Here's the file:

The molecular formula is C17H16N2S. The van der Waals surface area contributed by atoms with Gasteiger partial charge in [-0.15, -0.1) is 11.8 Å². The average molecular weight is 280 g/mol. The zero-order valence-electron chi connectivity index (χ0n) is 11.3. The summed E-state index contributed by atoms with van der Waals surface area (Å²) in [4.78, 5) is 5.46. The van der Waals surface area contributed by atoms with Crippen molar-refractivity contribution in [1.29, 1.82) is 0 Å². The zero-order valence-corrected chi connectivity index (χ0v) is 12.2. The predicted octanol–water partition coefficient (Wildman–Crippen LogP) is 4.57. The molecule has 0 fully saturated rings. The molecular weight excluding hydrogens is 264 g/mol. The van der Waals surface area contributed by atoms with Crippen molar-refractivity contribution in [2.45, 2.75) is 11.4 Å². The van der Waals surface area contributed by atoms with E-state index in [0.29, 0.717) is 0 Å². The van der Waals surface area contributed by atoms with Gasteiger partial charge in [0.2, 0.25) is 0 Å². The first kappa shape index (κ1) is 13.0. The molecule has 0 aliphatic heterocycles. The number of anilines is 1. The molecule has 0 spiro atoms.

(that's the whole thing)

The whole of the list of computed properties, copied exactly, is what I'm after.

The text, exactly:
The molecular formula is C17H16N2S. The van der Waals surface area contributed by atoms with Gasteiger partial charge in [-0.15, -0.1) is 11.8 Å². The average molecular weight is 280 g/mol. The zero-order valence-electron chi connectivity index (χ0n) is 11.3. The summed E-state index contributed by atoms with van der Waals surface area (Å²) in [4.78, 5) is 5.46. The van der Waals surface area contributed by atoms with Crippen molar-refractivity contribution in [1.29, 1.82) is 0 Å². The zero-order valence-corrected chi connectivity index (χ0v) is 12.2. The predicted octanol–water partition coefficient (Wildman–Crippen LogP) is 4.57. The molecule has 0 fully saturated rings. The molecular weight excluding hydrogens is 264 g/mol. The van der Waals surface area contributed by atoms with Crippen molar-refractivity contribution in [2.45, 2.75) is 11.4 Å². The van der Waals surface area contributed by atoms with E-state index in [0.29, 0.717) is 0 Å². The van der Waals surface area contributed by atoms with Gasteiger partial charge in [0.2, 0.25) is 0 Å². The first kappa shape index (κ1) is 13.0. The molecule has 0 aliphatic heterocycles. The number of anilines is 1. The molecule has 0 spiro atoms.